Bank of Industry is Nigeria’s oldest, largest, and most successful development finance institution. Over the last six years it has provided financing to over four million enterprises, helping create more than seven million jobs, and diversifying Nigeria’s economy beyond dependence on the volatile oil and gas industry. BOI’s managing director and CEO is Olukayode Pitan – he explains the role that Bank of Industry can play in improving financial inclusion, how the bank supports women and young entrepreneurs, and the role that home-grown fintech is playing in the bank’s transformational mission. You can also watch the first half of this interview, where he discusses that mission in more detail.
World Finance: I want to talk to you about financial inclusion, which continues to be a challenge in Nigeria; what role do development finance institutions like BOI play in addressing this issue?
Olukayode Pitan: The Central Bank of Nigeria, one of the things they want to do is to ensure we have over 90 percent inclusion. Financial inclusion in Nigeria requires a lot of fintech. But BOI has been able to develop a platform that leverages technology, big data, biometrics, and having physical agents on the ground.
The government uses that platform to distribute NGN 75 billion – about $160-170bn, through BOI, to about 1.2 million people. That same platform is what is being used now for the World Bank programme to alleviate poverty caused by the coronavirus. Thirty of 36 states in Nigeria are using us. We have reached millions of people; in fact that platform won an award recently. So that is what we are doing to promote financial inclusion.
World Finance: You have products specifically targeting under-served groups – women and young people, for example. Talk me through the work that BOI is doing here.
Olukayode Pitan: Most of the small businesses that we have in Nigeria are actually owned by women.
What we have done in Bank of Industry is to create a gender group, catered to women and women-owned businesses. Because most lenders, they didn’t want to lend to the women. But lending money to women is good business! Because one, when you look at the ratio of repayment – women versus men – women do much better. And then when you give money to the women, the whole family benefits.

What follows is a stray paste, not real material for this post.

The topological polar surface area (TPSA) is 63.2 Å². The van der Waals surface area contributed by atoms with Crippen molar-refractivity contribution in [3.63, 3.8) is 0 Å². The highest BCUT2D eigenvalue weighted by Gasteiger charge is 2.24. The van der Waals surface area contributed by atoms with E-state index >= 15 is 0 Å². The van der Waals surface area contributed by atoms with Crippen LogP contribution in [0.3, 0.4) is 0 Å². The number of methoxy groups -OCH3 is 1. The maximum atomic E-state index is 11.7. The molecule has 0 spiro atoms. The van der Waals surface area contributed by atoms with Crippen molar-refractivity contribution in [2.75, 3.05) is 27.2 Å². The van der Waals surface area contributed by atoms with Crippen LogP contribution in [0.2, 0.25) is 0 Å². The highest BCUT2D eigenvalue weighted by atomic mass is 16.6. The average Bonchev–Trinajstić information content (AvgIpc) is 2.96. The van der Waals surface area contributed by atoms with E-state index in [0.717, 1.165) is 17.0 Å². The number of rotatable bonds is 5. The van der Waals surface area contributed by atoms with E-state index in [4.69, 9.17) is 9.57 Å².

Also, Nigeria has a lot of youth. Many of them don’t have collateral, because they’re just leaving school. So we take risks on these young ones, who have the entrepreneurship spirit. We can look at what they want to do, they can borrow money at single digits from the bank. So we are being innovative in financing the areas where there’s need.
World Finance: The bank has become an official signatory to the UN Principles for Responsible Banking; how are you incorporating this firm commitment to sustainability into your operations?
Olukayode Pitan: One of the first things that we did is to ensure that our staff are trained, so that we can actually do what we have signed up to do.
For new customers that approach the bank, we want to ensure that what we are financing is responsible, we’re not going to create more problems for the environment.
We’re also going to help customers that we have already financed to have that transition to ensure that they are going to reduce carbon emissions.
World Finance: As industry is becoming increasingly automated or digital-first, how are you staying on top of technology trends to ensure that you can continue delivering this vital work into the future?
Olukayode Pitan: Most of the things that we do are digital. For instance, we raised $1bn in March 2020, and €1bn in December 2020: all done virtually and online.
So the platforms are there. They’re good. But you need good people too. And that’s now a problem! Because their skills are required all over the world.
So we have designed a product to invest in fintech, putting $18m in of our own resources. It’s going to be a fintech fund of $75m. We are also building tech hubs. We have built 10 as part of our corporate social responsibility. There are four that are ongoing. But the target is that every state in the country, we have a tech hub donated by Bank of Industry.
In Nigeria today there are some companies who have become unicorns. They were small Nigerian companies that now are playing in the world sector, and they are worth over $1bn. There are many more smart Nigerians who can create businesses that can become the unicorns in the future. We are part of that dream.
World Finance: Mr Pitan, thank you very much.
Olukayode Pitan: Thank you very much.